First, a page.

document.addEventListener('DOMContentLoaded', () => { 'use strict'; new Vue({ el: '#vue-modal', data: { showModal: false, content: 'Default Modal Text', }, methods: { close() { this.showModal = false; } } }); });

Drupal rendered with Vue getting more data from the API to render some of the page

This is the much more powerful thing you can do with Vue and Drupal. Some things I've done in the past with this are: -A single page order form with every available product and as you change quantities the total cost and products shown in your cart update. -A very complicated admin form. To build those single page order forms they needed the ability to drag products around, group, add extra fields on the product per customer. Something that would have been a big pain in Drupal was fairly easy in Vue.

For the example here we are going to replace a Drupal View with Vue.js to output a list of Article Titles. That by itself seems silly as Drupal is really good at making views and outputting content, this shows the starting point and from there you could: -When articles are clicked auto show the body -Have a better ajax load in more content -Make the list user sort-able -Easily delete items form the list -A search that trims down the list as you type

You can do that or really anything else you want that would much harder to do within a Drupal View.

Creating the Article Listing in Drupal without Vue.js

This is really too simple to show, I created a Drupal View that shows 15 article titles and links them to their page. From there I placed that block on a page, done.

Create the Article Listing in Drupal using Vue.js

Here I am creating a custom block, that will give me a template, then I'm creating a library to pull in my JavaScript. I also turned on the JSON:API module so I can pull that data in using the API.

First thing is I added my library, and I also added axios so I can make ajax calls to our Drupal API.


axios: js: { type: external } articles: js: dist/js/articles.js: {} dependencies: - vue_js/axios - vue_js/vue-js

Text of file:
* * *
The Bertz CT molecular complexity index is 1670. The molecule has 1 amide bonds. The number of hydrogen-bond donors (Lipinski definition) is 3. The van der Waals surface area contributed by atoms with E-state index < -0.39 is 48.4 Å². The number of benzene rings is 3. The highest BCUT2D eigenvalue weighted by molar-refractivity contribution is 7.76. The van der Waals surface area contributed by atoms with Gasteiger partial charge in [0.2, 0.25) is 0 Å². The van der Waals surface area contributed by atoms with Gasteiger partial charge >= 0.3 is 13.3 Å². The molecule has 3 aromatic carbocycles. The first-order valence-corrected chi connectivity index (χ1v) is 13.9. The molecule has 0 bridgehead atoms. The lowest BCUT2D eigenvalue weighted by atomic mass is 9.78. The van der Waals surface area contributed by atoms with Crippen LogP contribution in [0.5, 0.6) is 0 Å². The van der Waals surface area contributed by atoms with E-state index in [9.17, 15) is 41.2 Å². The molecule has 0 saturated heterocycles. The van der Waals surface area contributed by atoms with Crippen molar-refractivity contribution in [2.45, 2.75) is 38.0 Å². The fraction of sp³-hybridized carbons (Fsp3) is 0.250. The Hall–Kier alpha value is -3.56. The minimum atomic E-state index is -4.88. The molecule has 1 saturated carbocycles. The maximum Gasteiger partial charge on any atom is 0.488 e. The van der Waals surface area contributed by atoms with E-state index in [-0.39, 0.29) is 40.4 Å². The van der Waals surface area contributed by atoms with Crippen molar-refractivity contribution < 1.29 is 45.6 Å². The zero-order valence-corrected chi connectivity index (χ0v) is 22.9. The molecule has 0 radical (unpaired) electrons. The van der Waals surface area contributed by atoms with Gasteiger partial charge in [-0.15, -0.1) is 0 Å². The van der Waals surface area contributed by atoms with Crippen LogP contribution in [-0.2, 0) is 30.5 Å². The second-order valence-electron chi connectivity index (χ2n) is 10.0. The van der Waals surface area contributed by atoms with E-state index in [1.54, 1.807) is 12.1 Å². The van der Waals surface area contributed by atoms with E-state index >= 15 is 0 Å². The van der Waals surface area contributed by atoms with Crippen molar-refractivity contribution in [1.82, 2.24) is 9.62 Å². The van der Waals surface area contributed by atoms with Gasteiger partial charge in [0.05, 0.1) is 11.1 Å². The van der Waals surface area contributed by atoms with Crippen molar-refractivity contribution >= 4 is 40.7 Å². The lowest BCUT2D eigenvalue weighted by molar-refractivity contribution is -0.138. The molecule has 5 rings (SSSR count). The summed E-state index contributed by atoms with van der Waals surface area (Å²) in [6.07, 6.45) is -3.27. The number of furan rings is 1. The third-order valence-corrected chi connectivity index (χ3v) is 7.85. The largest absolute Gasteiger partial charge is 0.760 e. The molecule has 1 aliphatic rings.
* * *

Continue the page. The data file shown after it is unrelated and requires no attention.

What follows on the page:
Then in the block template it looks similar to before but now I'm using a v-for and :href to loop over all the articles and bind the alias value from the API to the link we are creating.


{% set classes = [ 'block', 'block-' ~ configuration.provider|clean_class, 'block-' ~ plugin_id|clean_class, ] %} {{ attach_library('vue_js/articles') }}

{{ title_prefix }}

Article Titles Vue

{{ title_suffix }} {% block content %}
{% verbatim %} {% endverbatim %}
{% endblock %}

Here once again is mostly boilerplate Vue.js, then when the Vue component mounts we call to JSON:API to give us 15 articles and we take the response and set it to that articles array.


document.addEventListener('DOMContentLoaded', () => { 'use strict'; drupalSettings.articles = new Vue({ // eslint-disable-line no-unused-vars, no-undef, max-len el: '#vue-articles', data: { articles: [] }, mounted() { axios .get('/jsonapi/node/article?page[limit]=15') .then(response => (this.articles = } }); });

Nothing too crazy there, and here it is in action, looks almost exactly the same but I didn't set a sort on published date.

From there you would most likely want to create a method to fetch more articles triggered by a "View More" button and then they just magically show up below the existing articles.

Wrapping up

There are the two more easy methods of adding Vue.js to your Drupal site. The great thing about it is that you can do it on a component by component page, you don't need to go fully detached and figure out routing or a bunch of stuff Drupal is already giving you for free. It's also simple enough if you know JavaScript you should be able to be building things in Vue.js within the day.

Hopefully this was helpful and leads you to start making better JavaScript for your Drupal sites. I created a git repo of all this code and a database so you can spin it up yourself and play with it. If you run into issues or have questions feel free to reach out to me @joshfabean.